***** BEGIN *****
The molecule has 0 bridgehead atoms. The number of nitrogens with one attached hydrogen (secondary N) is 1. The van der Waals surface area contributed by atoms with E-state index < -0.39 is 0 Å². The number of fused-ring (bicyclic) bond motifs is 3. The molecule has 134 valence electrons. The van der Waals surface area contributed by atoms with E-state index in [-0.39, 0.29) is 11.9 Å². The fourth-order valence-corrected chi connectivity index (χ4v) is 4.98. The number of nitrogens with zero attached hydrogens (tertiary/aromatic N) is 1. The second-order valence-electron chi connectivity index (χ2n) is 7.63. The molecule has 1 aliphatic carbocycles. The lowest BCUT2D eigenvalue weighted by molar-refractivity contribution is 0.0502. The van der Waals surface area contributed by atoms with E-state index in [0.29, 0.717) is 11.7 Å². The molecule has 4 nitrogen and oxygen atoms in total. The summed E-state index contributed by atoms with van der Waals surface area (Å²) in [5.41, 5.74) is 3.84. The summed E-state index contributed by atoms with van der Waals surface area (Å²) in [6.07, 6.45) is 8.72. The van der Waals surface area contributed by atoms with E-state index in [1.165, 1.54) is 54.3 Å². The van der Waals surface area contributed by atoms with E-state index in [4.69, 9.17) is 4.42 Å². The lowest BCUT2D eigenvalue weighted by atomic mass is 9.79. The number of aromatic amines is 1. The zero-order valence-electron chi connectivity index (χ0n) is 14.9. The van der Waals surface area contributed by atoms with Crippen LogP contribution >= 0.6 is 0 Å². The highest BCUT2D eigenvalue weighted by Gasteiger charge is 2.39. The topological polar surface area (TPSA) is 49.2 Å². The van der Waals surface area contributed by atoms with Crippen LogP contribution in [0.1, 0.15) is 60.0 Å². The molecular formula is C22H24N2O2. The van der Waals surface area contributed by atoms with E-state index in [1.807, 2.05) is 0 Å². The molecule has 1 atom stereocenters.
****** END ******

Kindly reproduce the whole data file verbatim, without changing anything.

The molecule has 0 bridgehead atoms. The number of nitrogens with one attached hydrogen (secondary N) is 1. The van der Waals surface area contributed by atoms with E-state index < -0.39 is 0 Å². The number of fused-ring (bicyclic) bond motifs is 3. The molecule has 134 valence electrons. The van der Waals surface area contributed by atoms with E-state index in [-0.39, 0.29) is 11.9 Å². The fourth-order valence-corrected chi connectivity index (χ4v) is 4.98. The number of nitrogens with zero attached hydrogens (tertiary/aromatic N) is 1. The second-order valence-electron chi connectivity index (χ2n) is 7.63. The molecule has 1 aliphatic carbocycles. The lowest BCUT2D eigenvalue weighted by molar-refractivity contribution is 0.0502. The van der Waals surface area contributed by atoms with E-state index in [0.29, 0.717) is 11.7 Å². The molecule has 4 nitrogen and oxygen atoms in total. The summed E-state index contributed by atoms with van der Waals surface area (Å²) in [5.41, 5.74) is 3.84. The summed E-state index contributed by atoms with van der Waals surface area (Å²) in [6.07, 6.45) is 8.72. The van der Waals surface area contributed by atoms with E-state index in [1.165, 1.54) is 54.3 Å². The van der Waals surface area contributed by atoms with E-state index in [4.69, 9.17) is 4.42 Å². The lowest BCUT2D eigenvalue weighted by atomic mass is 9.79. The number of aromatic amines is 1. The zero-order valence-electron chi connectivity index (χ0n) is 14.9. The van der Waals surface area contributed by atoms with Crippen LogP contribution >= 0.6 is 0 Å². The highest BCUT2D eigenvalue weighted by Gasteiger charge is 2.39. The topological polar surface area (TPSA) is 49.2 Å². The van der Waals surface area contributed by atoms with Crippen LogP contribution in [0.1, 0.15) is 60.0 Å². The molecular formula is C22H24N2O2. The van der Waals surface area contributed by atoms with E-state index in [1.807, 2.05) is 0 Å². The molecule has 1 atom stereocenters.